By Peter Marsh
The Maritime Fabrications company was established 40 years ago by “Maritime Ed” Oczkewicz (pronounced Ozkaweez) and has been supplying its popular brand of deck gear to fishermen on the Northwest Coast and Alaska ever since. Although the company name has become synonymous with its successful gillnet equipment, there is far more to the business: more than half the space in their factory in La Conner, Washington is devoted to boat building and repairs, with a full fiberglass molding set up and the aluminum fabrication shop, which also produces parts for the deck machinery.
Ed began fishing in Alaska in the 1980’s, but his interest in hull shape and construction really began with the purchase of the tooling for his first gillnetter – a 32-foot fiberglass Westbrook boat – that he brought back to his shop in 1985. He used that boat for several seasons before becoming interested in a more powerful jet design.
In 1997, Oczkewicz commissioned naval architect Rick Etsell of Anacortes, Washington to draw the first Daddy O – a 32-foot by 14-foot aluminum boat with twin engines. This design brought a big step up in performance and handling with twin 425-hp Cummins’ that could push the boat to 30 knots without load and 20 knots carrying 5,000 to 10,000 lbs. However, with the falling salmon prices to fishermen, he focused more on the full service boatyard business in La Conner, and spent summer months cruising the inside passage.
In 2008 wild salmon markets improved and in 2009 Ed got back into the fishery with his son, fishing the Lucky Strike. In 2011 Oczkewicz built the second Daddy O himself from fiberglass, using a new set of molds based on a design by the late Lyn Senour, which he fished through the 2019 season, and sold in preparation for either retiring from fishing or building another boat. Last year, he decided it was time he re-visited the twin-engine type, which would give him a chance to try out their latest deck gear and asked Etsell to update the old design.
Rick is now retired from his professional architecture practice, but still skippers a 100-foot 1926 motor yacht based in Seattle. He agreed to help Ed, who wanted more beam, of course, and some small changes to enhance functionality and crew efficiency.
The third Daddy O is a typical aluminum jet-boat hull, says Ed’s son, Isaac, and was built by the shop crew in La Conner last winter from a CNC kit of parts. This was supplied by Alaskan Copper and Brass, with some parts coming off the shop’s own CNC router. The new boat has a 16-foot beam, which gives it a large capacity of 24,000 lbs and room for a pair of Volvo D8 engines from Pacific Power Group in Kent, Washington, producing 550 hp each at 2,900 RPM. The installation is keel cooled, with a dry exhaust through the transom. The engines turn Hamilton HTX 30 jets for a top speed unladen of 40 knots and a cruise speed of 15 knots with a load of 10,000 lbs.
Considering the experience with his first jet boat, fitted with twin 425-hp Cummins, they expect the new boat with the extra power and less weight in the Volvos, will improve on those numbers when they tested the boat in early May before putting it on a barge north. The RSW is a 10-ton Pacific West model driven by a hydraulic motor. Simplicity and weight savings, without compromising strength, are big factors in this build, as they were in the 1997 build.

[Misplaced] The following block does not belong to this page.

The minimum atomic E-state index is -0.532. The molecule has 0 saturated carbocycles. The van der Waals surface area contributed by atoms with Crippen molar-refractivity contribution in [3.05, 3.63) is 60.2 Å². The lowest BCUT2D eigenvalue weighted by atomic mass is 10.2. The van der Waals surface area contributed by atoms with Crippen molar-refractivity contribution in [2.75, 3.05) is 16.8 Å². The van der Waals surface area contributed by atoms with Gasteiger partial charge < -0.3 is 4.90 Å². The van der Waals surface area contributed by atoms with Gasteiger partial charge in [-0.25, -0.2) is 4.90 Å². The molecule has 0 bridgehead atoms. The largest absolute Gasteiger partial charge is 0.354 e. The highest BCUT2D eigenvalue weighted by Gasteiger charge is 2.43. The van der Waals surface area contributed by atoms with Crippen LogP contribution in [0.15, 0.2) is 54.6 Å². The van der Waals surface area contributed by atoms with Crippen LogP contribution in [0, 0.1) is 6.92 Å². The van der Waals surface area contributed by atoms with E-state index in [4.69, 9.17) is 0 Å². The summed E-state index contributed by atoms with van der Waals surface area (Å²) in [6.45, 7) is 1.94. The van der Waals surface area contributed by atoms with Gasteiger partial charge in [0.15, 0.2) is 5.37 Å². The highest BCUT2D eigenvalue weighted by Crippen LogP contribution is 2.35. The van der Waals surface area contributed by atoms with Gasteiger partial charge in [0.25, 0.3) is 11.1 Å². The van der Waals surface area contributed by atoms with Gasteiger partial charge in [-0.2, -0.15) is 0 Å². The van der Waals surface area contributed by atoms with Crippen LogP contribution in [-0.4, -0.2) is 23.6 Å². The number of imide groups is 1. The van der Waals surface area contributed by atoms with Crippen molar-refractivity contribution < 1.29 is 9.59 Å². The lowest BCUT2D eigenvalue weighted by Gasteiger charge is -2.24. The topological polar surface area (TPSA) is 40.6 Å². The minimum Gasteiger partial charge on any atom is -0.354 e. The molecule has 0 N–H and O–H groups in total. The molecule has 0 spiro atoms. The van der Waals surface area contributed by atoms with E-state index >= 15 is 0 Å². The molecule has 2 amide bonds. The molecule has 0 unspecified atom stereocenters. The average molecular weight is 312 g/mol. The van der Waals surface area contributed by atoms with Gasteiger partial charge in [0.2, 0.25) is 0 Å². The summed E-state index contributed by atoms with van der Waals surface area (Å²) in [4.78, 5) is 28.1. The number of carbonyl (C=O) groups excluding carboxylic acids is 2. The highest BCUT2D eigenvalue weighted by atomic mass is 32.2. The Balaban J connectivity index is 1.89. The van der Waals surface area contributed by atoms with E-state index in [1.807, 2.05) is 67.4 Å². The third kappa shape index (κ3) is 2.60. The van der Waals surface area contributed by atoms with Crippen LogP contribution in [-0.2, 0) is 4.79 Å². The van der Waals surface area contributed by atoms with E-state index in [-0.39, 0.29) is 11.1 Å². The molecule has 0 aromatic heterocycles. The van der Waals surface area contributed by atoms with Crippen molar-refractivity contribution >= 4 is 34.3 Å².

Coincidentally, the first Daddy O was back in the shop last winter after 22 years in Alaska under the name F/V Rockin. The second owner, Matt Rockness, still likes the boat.
Now he has boosted the power by having the shop replace the original 425-hp Cummins 8.7 liter engines and keel coolers with the new Tier 3 Cummins 8.3 liter QSC engines rated at 600 hp with heat exchangers. The Hamiltons were rebuilt and in recent trials she recorded better than 40 knots on the Swinomish Channel.
The shop also provides refits and repowers for other Bristol Bay boats, and vessels from other fisheries, in both fiberglass and aluminum, and two aluminum hulls were barged down last fall for an upgrade to flush decks. One had had an old 6V92 Detroit that was probably putting out about 300 hp and burning a lot of fuel; it was also replaced with a 450-hp Cummins 8.3 liter.
The fiberglass shop has also been busy, finishing one of their 32- by 14-foot Bristol Bay models. The latest version has a capacity of 18,000 lbs. and some new features that add safety and comfort including improved visibility, better access to the engine room and greater stability. This boat has been fitted with another popular engine, the 550-hp John Deere 6090 keel-cooled main, but the propulsion is an unusual departure for the builders – a high-volume NAMJet TJ 431HH. “This is the second one of our hulls to be fitted with this style jet,” said Isaac. “We have made some modifications to the hull to improve the jet’s performance.”
All these boats will be delivered to the owners with an assortment of new Maritime Fabrications deck equipment, including their newest product – the Big Bay 16-inch diameter Power Roller. “This is the third-generation roller design that we introduced two years ago. We’ve sold more than we expected and have had a lot of compliments,” Isaac added. “We are also moving toward aluminum as our primary Bristol Bay model material,” he added.
A Family Business
Ed’s sons are also fishermen. Alex Oczkewicz runs the Lucky Strike which is a fiberglass boat built by American Commercial Marine. Miles Oczkewicz was fishing the Nancy O II – named after their mother, but sold the boat last winter and purchased his dad’s previous boat the fiberglass Daddy O (#2).
The family boats are all on their way to Naknek, where the business has a small repair shop and boatyard, and will make sure these and other boats are ready to fish.